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Outsourcing PMO competencies to managed services can increase efficiency and reduce costs—as long as the organization selects the right vendor.


In our age of austerity, organizations are constantly seeking new ways to reduce costs and improve efficiency. It's increasingly common for departments across an organization to be gutted and then supplemented by some sort of outsourcing.

Project management offices (PMOs) are not immune to outsourcing. Various PMO competencies can end up being farmed out as part of a managed services deal, in which a vendor takes on the responsibility of delivering all—or aspects of—operations as part of a contractual agreement.

Typically, the organization simply pays a set fee for vendor services as determined in the contract. The vendor then bears the cost for resources, including support personnel, hardware, software licenses and third-party maintenance.

Managed services are most often used by large, complex organizations with PMO hierarchies. An example would be a centralized corporate PMO that interacts with distributed PMOs in the various business domains, which, in turn, interact with program-level PMOs.

In such cases, managed services can increase the organization's chances of success—as long as it adopts the right vendor engagement model.

Selecting the right vendor requires first understanding exactly what the organization needs. For instance, an organization may decide to outsource all its PMO work at the distributed and program level only, but retain the corporate PMO. The corporate PMO is then charged with the responsibility of managing the vendor in accordance with an agreed set of service-level agreements (SLAs) and key performance indicators (KPIs).

Another vendor engagement model can involve outsourcing specific PMO competencies—such as project methodology support or consolidation of risks, assumptions, issues and dependencies—while leaving other competencies, such as project delivery and executive reporting, in-house. The decision to outsource some PMO competencies and keep others in-house is driven by cost, efficiency, intellectual property retention and politics, and differs from organization to organization.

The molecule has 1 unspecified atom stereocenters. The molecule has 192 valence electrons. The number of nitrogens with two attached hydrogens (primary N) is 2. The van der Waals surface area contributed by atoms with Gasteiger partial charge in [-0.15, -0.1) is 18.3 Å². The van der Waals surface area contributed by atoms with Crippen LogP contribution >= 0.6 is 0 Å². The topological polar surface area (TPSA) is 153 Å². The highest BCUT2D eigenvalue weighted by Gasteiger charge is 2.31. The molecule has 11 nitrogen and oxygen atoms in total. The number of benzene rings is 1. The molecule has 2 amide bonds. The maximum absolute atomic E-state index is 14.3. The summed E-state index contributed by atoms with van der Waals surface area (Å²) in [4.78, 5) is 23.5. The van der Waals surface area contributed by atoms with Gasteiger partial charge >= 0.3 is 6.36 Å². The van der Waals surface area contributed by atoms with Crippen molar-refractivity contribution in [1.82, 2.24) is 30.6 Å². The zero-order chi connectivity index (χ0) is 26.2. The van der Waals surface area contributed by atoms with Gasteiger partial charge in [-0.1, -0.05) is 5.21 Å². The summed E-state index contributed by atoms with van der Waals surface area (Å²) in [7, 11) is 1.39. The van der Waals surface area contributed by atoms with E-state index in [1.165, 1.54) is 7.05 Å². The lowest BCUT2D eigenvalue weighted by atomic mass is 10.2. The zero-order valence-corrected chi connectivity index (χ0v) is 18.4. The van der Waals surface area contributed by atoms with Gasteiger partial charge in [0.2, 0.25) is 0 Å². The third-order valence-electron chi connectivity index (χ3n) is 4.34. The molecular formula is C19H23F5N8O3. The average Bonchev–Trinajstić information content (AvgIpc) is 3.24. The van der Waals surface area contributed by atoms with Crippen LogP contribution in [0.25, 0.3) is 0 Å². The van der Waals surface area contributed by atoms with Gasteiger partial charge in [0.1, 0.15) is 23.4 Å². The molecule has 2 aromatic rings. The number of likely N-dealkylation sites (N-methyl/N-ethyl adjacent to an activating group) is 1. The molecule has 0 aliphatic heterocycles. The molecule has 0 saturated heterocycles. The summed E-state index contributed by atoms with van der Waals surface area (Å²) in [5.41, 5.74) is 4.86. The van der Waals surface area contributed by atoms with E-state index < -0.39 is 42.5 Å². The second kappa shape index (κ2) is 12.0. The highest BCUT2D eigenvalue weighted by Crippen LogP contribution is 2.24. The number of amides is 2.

It is always prudent to get the assistance of experts, such as consultants and contract specialists, to help the organization define the business case and interpret requirements for the managed-services contract.

Likewise, once a vendor has been selected, the assistance of legal experts should be sought to protect the company's interest in the managed-services contract. Attention should also be paid to the implementation aspects of SLAs and KPIs to get the best out of the vendor. Once the managed-services contract is in place and the vendor is on board, a contract specialist should be hired to manage the contract.


Finally, keep the end goal of cost savings and improved efficiency in mind. For example, think about the role of offshore outsourcing, and how it would affect the overall goal. Typically, mundane activities such as tracking risks via an automated tool or the preparation of project costing data for executive reports can be transferred to offshore hotspots as a cost-saving measure. But then the issue of quality comes into play. The solution is to plan to offset quality issues by stringently managing the vendor.

Managed services for a PMO is not a new concept, but getting it right can be extremely rewarding for those who dare try. PM

img Abid Mustafa is a director of corporate programs for du Telecom, a telecom operator and PMI Global Executive Council member in the United Arab Emirates. He is the author of In the Age of Turbulence: How to Make Executive PMOs Successful, published in June 2013.




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